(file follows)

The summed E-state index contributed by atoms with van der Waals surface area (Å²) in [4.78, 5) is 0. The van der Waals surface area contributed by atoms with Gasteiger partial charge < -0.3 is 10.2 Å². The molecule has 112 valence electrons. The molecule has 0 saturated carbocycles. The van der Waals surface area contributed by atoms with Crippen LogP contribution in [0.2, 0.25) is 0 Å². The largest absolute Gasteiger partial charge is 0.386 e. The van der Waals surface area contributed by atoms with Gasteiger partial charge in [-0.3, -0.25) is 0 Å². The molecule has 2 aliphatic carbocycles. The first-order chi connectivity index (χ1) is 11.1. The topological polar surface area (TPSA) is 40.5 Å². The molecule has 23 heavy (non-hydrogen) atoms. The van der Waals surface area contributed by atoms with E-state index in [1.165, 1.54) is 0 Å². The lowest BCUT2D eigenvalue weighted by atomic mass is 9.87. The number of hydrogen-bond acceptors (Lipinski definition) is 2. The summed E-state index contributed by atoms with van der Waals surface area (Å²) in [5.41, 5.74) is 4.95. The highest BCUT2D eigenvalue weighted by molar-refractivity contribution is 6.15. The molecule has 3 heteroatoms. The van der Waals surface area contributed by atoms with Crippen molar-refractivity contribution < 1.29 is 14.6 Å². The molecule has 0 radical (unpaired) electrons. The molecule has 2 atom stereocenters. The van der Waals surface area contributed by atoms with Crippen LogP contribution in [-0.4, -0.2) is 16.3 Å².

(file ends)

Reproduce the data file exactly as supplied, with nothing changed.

The summed E-state index contributed by atoms with van der Waals surface area (Å²) in [4.78, 5) is 0. The van der Waals surface area contributed by atoms with Gasteiger partial charge < -0.3 is 10.2 Å². The molecule has 112 valence electrons. The molecule has 0 saturated carbocycles. The van der Waals surface area contributed by atoms with Crippen LogP contribution in [0.2, 0.25) is 0 Å². The largest absolute Gasteiger partial charge is 0.386 e. The van der Waals surface area contributed by atoms with Gasteiger partial charge in [-0.3, -0.25) is 0 Å². The molecule has 2 aliphatic carbocycles. The first-order chi connectivity index (χ1) is 11.1. The topological polar surface area (TPSA) is 40.5 Å². The molecule has 23 heavy (non-hydrogen) atoms. The van der Waals surface area contributed by atoms with E-state index in [1.165, 1.54) is 0 Å². The lowest BCUT2D eigenvalue weighted by atomic mass is 9.87. The number of hydrogen-bond acceptors (Lipinski definition) is 2. The summed E-state index contributed by atoms with van der Waals surface area (Å²) in [5.41, 5.74) is 4.95. The highest BCUT2D eigenvalue weighted by molar-refractivity contribution is 6.15. The molecule has 3 heteroatoms. The van der Waals surface area contributed by atoms with Crippen molar-refractivity contribution < 1.29 is 14.6 Å². The molecule has 0 radical (unpaired) electrons. The molecule has 2 atom stereocenters. The van der Waals surface area contributed by atoms with Crippen LogP contribution in [-0.4, -0.2) is 16.3 Å².